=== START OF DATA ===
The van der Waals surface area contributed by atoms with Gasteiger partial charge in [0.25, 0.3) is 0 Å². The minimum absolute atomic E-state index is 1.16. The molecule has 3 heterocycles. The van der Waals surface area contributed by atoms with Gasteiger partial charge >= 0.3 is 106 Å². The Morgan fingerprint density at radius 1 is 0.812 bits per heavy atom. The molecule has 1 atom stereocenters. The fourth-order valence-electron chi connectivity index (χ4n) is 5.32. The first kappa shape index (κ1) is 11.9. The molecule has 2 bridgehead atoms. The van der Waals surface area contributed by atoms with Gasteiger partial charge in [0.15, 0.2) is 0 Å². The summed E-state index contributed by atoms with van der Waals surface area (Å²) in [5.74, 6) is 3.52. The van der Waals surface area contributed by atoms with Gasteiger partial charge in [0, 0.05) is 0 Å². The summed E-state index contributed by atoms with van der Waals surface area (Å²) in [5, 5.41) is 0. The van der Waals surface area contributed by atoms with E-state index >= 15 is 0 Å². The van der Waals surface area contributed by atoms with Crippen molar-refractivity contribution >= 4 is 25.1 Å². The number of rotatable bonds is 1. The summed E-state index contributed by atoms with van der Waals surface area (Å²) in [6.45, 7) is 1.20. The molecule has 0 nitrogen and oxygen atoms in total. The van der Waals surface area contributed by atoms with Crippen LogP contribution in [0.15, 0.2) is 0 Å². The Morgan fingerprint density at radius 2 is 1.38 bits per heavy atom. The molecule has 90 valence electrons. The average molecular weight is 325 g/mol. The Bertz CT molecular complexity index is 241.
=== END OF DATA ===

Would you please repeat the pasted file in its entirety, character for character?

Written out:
The van der Waals surface area contributed by atoms with Gasteiger partial charge in [0.25, 0.3) is 0 Å². The minimum absolute atomic E-state index is 1.16. The molecule has 3 heterocycles. The van der Waals surface area contributed by atoms with Gasteiger partial charge >= 0.3 is 106 Å². The Morgan fingerprint density at radius 1 is 0.812 bits per heavy atom. The molecule has 1 atom stereocenters. The fourth-order valence-electron chi connectivity index (χ4n) is 5.32. The first kappa shape index (κ1) is 11.9. The molecule has 2 bridgehead atoms. The van der Waals surface area contributed by atoms with Gasteiger partial charge in [0.15, 0.2) is 0 Å². The summed E-state index contributed by atoms with van der Waals surface area (Å²) in [5.74, 6) is 3.52. The van der Waals surface area contributed by atoms with Gasteiger partial charge in [0, 0.05) is 0 Å². The summed E-state index contributed by atoms with van der Waals surface area (Å²) in [5, 5.41) is 0. The van der Waals surface area contributed by atoms with E-state index >= 15 is 0 Å². The van der Waals surface area contributed by atoms with Crippen molar-refractivity contribution >= 4 is 25.1 Å². The number of rotatable bonds is 1. The summed E-state index contributed by atoms with van der Waals surface area (Å²) in [6.45, 7) is 1.20. The molecule has 0 nitrogen and oxygen atoms in total. The van der Waals surface area contributed by atoms with Crippen LogP contribution in [0.15, 0.2) is 0 Å². The Morgan fingerprint density at radius 2 is 1.38 bits per heavy atom. The molecule has 90 valence electrons. The average molecular weight is 325 g/mol. The Bertz CT molecular complexity index is 241.